I watched Devil's Tower. A guy gets fresh with a girl, and she tears out his throat with her fingers, but she doesn't seem to be a vampire. Sarah moves into a new apartment. It's not much; trash lines the hallways. She has been abused, and this represent a new chance at life. Her mother is a vicious bitch. Sarah collects what meager belongings she has and moves in. She defends herself with a frying pan. Every so often a watching person appears on the TV, and causes that person in life to do horrible things. Sarah appears on it briefly, and goes briefly crazy. Something is viciously controlling them. Her new friend Sid is alarmed. Weird, bloody, and sexy things keep happening. People are brutally killed. It becomes a free-for-all brawl. There isn't really a resolution. Not my kind of movie.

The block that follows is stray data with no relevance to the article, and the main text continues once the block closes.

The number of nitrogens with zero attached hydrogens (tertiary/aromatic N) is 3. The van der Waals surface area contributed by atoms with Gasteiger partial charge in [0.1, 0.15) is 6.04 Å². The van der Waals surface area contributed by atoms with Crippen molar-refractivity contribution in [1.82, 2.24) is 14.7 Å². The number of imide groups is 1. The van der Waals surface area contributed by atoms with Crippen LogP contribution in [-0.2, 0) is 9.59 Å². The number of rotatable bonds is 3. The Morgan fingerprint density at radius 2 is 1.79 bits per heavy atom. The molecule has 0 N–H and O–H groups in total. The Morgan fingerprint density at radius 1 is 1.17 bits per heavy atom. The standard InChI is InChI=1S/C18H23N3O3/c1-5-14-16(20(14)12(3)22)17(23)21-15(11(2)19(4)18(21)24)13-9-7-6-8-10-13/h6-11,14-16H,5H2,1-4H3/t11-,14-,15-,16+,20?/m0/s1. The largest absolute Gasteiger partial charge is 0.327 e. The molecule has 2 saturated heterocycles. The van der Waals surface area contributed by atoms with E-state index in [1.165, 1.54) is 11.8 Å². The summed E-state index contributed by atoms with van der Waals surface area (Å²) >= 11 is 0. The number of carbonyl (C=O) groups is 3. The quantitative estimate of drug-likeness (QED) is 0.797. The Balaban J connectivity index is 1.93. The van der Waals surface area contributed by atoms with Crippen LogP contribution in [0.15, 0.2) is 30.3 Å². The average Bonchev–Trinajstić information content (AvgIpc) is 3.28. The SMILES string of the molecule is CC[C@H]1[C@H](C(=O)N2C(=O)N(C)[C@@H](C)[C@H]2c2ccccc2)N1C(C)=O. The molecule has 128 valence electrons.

I read An Atheist's History of Belief, by Matthew Kneale. This is not his own belief, but that of the world, religion. As an agnostic atheist I relate strongly to what he is saying; he truly exposes the foibles of religion. He explains how modern man developed a mental ability unknown to other creatures, the Theory of Mind, which is the ability to put yourself into the mind of someone or something else, see things from his (generic “his,” meaning his, hers, its) perspective, understanding how he might see things. Why did that ability develop? Surely because it aided our survival, and in the end made us the dominant species on Earth. If you are hunting an ox, it helps to have a notion how the ox thinks, anticipate its decisions, and be there for the kill. If you encounter a warrior from another tribe, your insight into his mind may help you avoid getting killed. If you spy a highly desirable mate, it may enable you to win that prize. Further, it enables the whole art of storytelling, which I, as a professional storyteller, believe is the very foundation of what makes us human. We put our minds into the characters, and see what they see, hear what they hear, feel what they feel. A story could begin: Joe Schmoe walks down the street. He sees shiny new car, a shaggy growling mongrel dog, and a lovely nude girl. You have a pretty good notion of his thoughts, don't you? You'd like to drive that car, avoid that dog, and get close to that girl, because of your Theory of Mind. I could continue for some time on the impact of storytelling, but let's move on. The Theory also enables religion, because you can enter the supposed mind of the storm that means to blow you away, the forest fire that wants to toast you, or the spirit of the ox you killed, that means to extract revenge. You appreciate the need for supernatural help to fend off vengeful spirits. You need a spirit on your side, a powerful one. You also need assistance from the spirits of the crops you are growing, so they will live long and prosper and feed you well. You need, ultimately, God. The author traces the signals of religion from places like Catalhuyuk, which I wrote about in GEODYSSEY; the cave painters, ancient atifacts, Stonehenge, and so on. The signals of the Theory are everywhere.